5. #5
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    T-25 is pretty much the accepted standard for disc brake bolts.

  6. #6
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    Quote Originally Posted by Sanath View Post
    You could just bring the whole wheel to the hardware store to make sure you get the right bit. Torx comes in a lot of sizes and I tend to have all of them except the one I need.
    I'll likely do that since I already have a habit of bringing my bike in to place when fitting something is required.

  7. #7
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    Not all rotors attach with Torx. Shimano centerlock uses a Shimano splined tool which you won't find at a hardware store. Also, if you can't call a shop and have them swap a rotor while you wait I wouldn't use them either, but it should be pretty quick and cheap (especially if it is a centerlock because there is no alignment & 1 piece to unscrew/screw, it's about a 2 min job max).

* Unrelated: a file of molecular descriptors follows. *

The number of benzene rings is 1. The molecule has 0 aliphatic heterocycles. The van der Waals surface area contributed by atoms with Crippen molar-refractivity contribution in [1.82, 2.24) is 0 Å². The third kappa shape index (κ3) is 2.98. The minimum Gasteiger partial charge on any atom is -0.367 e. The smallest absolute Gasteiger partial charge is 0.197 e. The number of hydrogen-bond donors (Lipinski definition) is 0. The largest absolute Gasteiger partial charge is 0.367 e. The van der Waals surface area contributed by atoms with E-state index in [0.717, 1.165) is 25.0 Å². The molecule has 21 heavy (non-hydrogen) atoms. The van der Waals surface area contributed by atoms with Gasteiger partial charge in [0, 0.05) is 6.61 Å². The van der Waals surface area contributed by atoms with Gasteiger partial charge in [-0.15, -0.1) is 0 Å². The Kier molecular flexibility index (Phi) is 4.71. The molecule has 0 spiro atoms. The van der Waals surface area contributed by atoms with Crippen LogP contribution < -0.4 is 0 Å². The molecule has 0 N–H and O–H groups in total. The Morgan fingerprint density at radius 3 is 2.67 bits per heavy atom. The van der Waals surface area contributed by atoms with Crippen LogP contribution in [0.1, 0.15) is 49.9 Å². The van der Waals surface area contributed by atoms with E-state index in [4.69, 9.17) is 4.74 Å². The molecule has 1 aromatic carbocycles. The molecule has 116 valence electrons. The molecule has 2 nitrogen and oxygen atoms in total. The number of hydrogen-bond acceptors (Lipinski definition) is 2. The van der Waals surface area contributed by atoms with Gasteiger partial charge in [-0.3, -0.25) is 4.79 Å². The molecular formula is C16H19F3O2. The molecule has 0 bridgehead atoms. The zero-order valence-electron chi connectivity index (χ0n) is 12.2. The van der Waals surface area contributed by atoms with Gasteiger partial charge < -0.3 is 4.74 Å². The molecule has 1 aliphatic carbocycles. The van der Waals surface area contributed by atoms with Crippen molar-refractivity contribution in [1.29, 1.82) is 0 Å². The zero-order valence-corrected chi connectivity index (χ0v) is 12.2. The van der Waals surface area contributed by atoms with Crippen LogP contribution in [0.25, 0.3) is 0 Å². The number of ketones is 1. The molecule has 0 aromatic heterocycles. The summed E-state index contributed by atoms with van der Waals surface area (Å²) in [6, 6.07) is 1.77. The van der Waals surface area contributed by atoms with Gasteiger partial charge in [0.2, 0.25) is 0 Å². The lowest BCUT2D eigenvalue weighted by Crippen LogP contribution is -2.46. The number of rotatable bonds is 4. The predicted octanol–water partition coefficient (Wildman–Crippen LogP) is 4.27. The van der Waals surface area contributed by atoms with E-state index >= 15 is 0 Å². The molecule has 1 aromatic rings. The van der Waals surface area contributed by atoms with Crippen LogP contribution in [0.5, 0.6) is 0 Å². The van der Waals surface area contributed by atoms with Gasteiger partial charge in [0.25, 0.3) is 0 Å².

8. #8
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    Being new to this, I know it lists the following;

    TEKTRO NOVELA DISC BRAKE FR/RR 160mm Rotors

  9. #9
    weirdo
    Reputation: rodar y rodar's Avatar
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    Quote Originally Posted by bedwards1000 View Post
    Also, if you can't call a shop and have them swap a rotor while you wait I wouldn't use them either, but it should be pretty quick and cheap (especially if it is a centerlock because there is no alignment & 1 piece to unscrew/screw, it's about a 2 min job max).
    I have no idea how long it takes to change a bicycle brake rotor, but he needs a rim laced too.
    Recalculating....

  10. #10
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    You could always call the bike shop and explain the downtime issue. If you're getting the rim laced/tensioned/trued that can take some time, but if you can set up an appointment with the tech ahead of time you could probably get it done same day. I've found bike shops to be pretty approachable/human about that sort of issue. You'll still have to pay for the work (if it really was damaged in shipping then BD may help you there) but at least you'll save the time.